In a newly revealed examine, College of Pittsburgh researchers report an experimental method to the formation of monatomic metallic glasses by ultrafast liquid quenching.
Materials scientists have lengthy sought to kind glass from pure, monoatomic metals. Scott X. Mao and colleagues did it.
Their paper, “Formation of Monoatomic Metallic Glasses Through Ultrafast Liquid Quenching,” was lately published online in Nature, a number one science journal.
Mao, William, Kepler Whiteford Professor of Mechanical Engineering and Materials Science on the College of Pittsburgh, says, “It is a elementary difficulty explored by folks on this subject for a very long time, however no one may remedy the issue. Individuals believed that it might be performed, and now we’re capable of present that it’s attainable.”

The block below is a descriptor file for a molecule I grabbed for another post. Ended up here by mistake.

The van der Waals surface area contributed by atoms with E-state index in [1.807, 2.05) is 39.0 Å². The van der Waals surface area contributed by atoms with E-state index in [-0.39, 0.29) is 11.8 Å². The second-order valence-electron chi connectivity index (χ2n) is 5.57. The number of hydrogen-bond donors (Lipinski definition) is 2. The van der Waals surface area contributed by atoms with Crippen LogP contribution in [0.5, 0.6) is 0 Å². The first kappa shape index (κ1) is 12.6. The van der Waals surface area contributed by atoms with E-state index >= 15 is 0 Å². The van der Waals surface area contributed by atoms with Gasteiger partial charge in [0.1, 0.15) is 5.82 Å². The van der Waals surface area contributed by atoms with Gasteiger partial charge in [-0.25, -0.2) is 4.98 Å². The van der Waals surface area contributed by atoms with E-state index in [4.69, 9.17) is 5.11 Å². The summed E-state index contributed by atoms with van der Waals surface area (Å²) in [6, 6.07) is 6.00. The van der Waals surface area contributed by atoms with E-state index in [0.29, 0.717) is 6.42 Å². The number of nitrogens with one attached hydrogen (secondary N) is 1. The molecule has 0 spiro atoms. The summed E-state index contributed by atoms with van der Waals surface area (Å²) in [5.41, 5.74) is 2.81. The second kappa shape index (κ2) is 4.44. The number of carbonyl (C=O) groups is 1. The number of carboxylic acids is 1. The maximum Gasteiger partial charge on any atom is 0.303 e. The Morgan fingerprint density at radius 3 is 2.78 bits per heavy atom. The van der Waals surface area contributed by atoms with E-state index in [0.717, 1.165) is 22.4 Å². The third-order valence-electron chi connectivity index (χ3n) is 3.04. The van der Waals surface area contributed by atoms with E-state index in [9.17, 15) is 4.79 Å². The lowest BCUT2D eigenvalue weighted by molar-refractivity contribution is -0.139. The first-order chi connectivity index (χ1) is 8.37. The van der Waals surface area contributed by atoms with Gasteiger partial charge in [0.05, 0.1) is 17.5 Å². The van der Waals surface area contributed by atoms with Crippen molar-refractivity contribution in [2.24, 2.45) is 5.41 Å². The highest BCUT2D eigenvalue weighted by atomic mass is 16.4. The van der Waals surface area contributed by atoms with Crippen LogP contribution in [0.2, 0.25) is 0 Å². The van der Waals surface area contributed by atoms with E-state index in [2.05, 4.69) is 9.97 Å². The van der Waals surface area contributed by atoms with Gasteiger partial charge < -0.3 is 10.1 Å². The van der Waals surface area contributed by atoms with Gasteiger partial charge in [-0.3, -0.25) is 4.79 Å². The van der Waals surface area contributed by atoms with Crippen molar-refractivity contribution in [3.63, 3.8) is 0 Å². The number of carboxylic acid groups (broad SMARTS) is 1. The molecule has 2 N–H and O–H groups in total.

Metallic glasses are distinctive in that their construction just isn’t crystalline (as it’s in most metals), however moderately is disordered, with the atoms randomly organized. They’re searched for varied business functions as a result of they’re very robust and are simply processed.
Mao’s novel methodology of making metallic glass concerned creating and implementing a brand new method (a cooling nano-device below in-situ transmission electron microscope) that enabled him and his colleagues to realize an unprecedentedly excessive cooling fee that allowed for the transformation of liquefied elemental metals tantalum and vanadium into glass.
Publication: Li Zhong, et al., “Formation of Monoatomic Metallic Glasses Via Ultrafast Liquid Quenching,” Nature (2014) doi:10.1038/nature13617
Picture: Li Zhong, et al. Nature (2014) doi:10.1038/nature13617